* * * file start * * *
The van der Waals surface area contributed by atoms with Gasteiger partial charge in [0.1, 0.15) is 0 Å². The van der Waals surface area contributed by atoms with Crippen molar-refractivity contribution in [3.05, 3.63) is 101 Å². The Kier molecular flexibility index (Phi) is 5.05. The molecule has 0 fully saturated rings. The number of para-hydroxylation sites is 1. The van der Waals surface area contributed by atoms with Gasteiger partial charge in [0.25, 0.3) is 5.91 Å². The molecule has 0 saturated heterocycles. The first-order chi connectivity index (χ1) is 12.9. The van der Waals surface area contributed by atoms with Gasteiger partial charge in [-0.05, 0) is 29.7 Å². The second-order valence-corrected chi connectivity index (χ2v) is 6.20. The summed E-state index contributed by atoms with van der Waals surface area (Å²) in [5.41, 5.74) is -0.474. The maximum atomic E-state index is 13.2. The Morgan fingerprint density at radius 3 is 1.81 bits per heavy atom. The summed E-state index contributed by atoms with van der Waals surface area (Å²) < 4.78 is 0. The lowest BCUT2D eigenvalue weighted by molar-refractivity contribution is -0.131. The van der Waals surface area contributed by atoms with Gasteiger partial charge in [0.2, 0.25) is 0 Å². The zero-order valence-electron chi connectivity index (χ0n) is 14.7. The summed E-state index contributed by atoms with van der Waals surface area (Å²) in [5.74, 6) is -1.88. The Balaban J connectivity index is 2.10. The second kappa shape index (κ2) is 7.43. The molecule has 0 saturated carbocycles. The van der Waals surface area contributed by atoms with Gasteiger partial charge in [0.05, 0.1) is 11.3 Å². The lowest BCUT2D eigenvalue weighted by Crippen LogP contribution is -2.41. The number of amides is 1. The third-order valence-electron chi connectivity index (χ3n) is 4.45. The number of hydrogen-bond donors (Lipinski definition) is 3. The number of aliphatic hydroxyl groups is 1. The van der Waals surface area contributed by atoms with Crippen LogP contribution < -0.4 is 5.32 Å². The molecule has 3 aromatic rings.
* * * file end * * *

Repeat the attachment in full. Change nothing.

The van der Waals surface area contributed by atoms with Gasteiger partial charge in [0.1, 0.15) is 0 Å². The van der Waals surface area contributed by atoms with Crippen molar-refractivity contribution in [3.05, 3.63) is 101 Å². The Kier molecular flexibility index (Phi) is 5.05. The molecule has 0 fully saturated rings. The number of para-hydroxylation sites is 1. The van der Waals surface area contributed by atoms with Gasteiger partial charge in [0.25, 0.3) is 5.91 Å². The molecule has 0 saturated heterocycles. The first-order chi connectivity index (χ1) is 12.9. The van der Waals surface area contributed by atoms with Gasteiger partial charge in [-0.05, 0) is 29.7 Å². The second-order valence-corrected chi connectivity index (χ2v) is 6.20. The summed E-state index contributed by atoms with van der Waals surface area (Å²) in [5.41, 5.74) is -0.474. The maximum atomic E-state index is 13.2. The Morgan fingerprint density at radius 3 is 1.81 bits per heavy atom. The summed E-state index contributed by atoms with van der Waals surface area (Å²) < 4.78 is 0. The lowest BCUT2D eigenvalue weighted by molar-refractivity contribution is -0.131. The van der Waals surface area contributed by atoms with Gasteiger partial charge in [0.2, 0.25) is 0 Å². The zero-order valence-electron chi connectivity index (χ0n) is 14.7. The summed E-state index contributed by atoms with van der Waals surface area (Å²) in [5.74, 6) is -1.88. The Balaban J connectivity index is 2.10. The second kappa shape index (κ2) is 7.43. The molecule has 0 saturated carbocycles. The van der Waals surface area contributed by atoms with Gasteiger partial charge in [0.05, 0.1) is 11.3 Å². The lowest BCUT2D eigenvalue weighted by Crippen LogP contribution is -2.41. The number of amides is 1. The third-order valence-electron chi connectivity index (χ3n) is 4.45. The number of hydrogen-bond donors (Lipinski definition) is 3. The number of aliphatic hydroxyl groups is 1. The van der Waals surface area contributed by atoms with Crippen LogP contribution < -0.4 is 5.32 Å². The molecule has 3 aromatic rings.